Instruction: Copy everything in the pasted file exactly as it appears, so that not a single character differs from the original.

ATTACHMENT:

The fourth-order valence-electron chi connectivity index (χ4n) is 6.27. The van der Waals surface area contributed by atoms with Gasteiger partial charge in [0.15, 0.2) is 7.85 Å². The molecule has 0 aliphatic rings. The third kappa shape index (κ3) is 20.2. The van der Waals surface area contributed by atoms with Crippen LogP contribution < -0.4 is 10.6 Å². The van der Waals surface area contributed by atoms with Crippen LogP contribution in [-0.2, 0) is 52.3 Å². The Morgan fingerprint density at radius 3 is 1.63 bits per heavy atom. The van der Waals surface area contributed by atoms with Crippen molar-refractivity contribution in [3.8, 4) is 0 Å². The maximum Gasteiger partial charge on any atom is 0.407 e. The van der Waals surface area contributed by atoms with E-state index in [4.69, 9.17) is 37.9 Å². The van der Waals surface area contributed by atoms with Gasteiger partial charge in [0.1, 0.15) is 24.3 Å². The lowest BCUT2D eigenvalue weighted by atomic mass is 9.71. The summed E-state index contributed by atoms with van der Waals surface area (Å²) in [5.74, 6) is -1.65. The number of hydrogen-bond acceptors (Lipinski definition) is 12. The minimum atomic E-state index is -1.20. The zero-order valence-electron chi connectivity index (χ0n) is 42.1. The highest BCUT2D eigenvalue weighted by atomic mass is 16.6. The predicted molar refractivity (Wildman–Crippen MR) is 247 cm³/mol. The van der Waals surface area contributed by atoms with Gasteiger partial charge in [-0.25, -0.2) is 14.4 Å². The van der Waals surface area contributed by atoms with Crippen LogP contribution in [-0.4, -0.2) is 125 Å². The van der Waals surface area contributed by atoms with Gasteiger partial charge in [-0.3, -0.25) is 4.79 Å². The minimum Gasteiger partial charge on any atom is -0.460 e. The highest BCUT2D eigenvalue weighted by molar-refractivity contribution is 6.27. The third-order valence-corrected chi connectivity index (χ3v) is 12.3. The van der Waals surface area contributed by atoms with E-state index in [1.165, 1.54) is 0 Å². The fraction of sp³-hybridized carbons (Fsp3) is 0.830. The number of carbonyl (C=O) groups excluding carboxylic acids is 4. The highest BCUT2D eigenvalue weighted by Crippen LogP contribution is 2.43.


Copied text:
The fourth-order valence-electron chi connectivity index (χ4n) is 6.27. The van der Waals surface area contributed by atoms with Gasteiger partial charge in [0.15, 0.2) is 7.85 Å². The molecule has 0 aliphatic rings. The third kappa shape index (κ3) is 20.2. The van der Waals surface area contributed by atoms with Crippen LogP contribution < -0.4 is 10.6 Å². The van der Waals surface area contributed by atoms with Crippen LogP contribution in [-0.2, 0) is 52.3 Å². The Morgan fingerprint density at radius 3 is 1.63 bits per heavy atom. The van der Waals surface area contributed by atoms with Crippen molar-refractivity contribution in [3.8, 4) is 0 Å². The maximum Gasteiger partial charge on any atom is 0.407 e. The van der Waals surface area contributed by atoms with E-state index in [4.69, 9.17) is 37.9 Å². The van der Waals surface area contributed by atoms with Gasteiger partial charge in [0.1, 0.15) is 24.3 Å². The lowest BCUT2D eigenvalue weighted by atomic mass is 9.71. The summed E-state index contributed by atoms with van der Waals surface area (Å²) in [5.74, 6) is -1.65. The number of hydrogen-bond acceptors (Lipinski definition) is 12. The minimum atomic E-state index is -1.20. The zero-order valence-electron chi connectivity index (χ0n) is 42.1. The highest BCUT2D eigenvalue weighted by atomic mass is 16.6. The predicted molar refractivity (Wildman–Crippen MR) is 247 cm³/mol. The van der Waals surface area contributed by atoms with Gasteiger partial charge in [-0.25, -0.2) is 14.4 Å². The van der Waals surface area contributed by atoms with Crippen LogP contribution in [-0.4, -0.2) is 125 Å². The van der Waals surface area contributed by atoms with Gasteiger partial charge in [-0.3, -0.25) is 4.79 Å². The minimum Gasteiger partial charge on any atom is -0.460 e. The highest BCUT2D eigenvalue weighted by molar-refractivity contribution is 6.27. The third-order valence-corrected chi connectivity index (χ3v) is 12.3. The van der Waals surface area contributed by atoms with E-state index in [1.165, 1.54) is 0 Å². The fraction of sp³-hybridized carbons (Fsp3) is 0.830. The number of carbonyl (C=O) groups excluding carboxylic acids is 4. The highest BCUT2D eigenvalue weighted by Crippen LogP contribution is 2.43.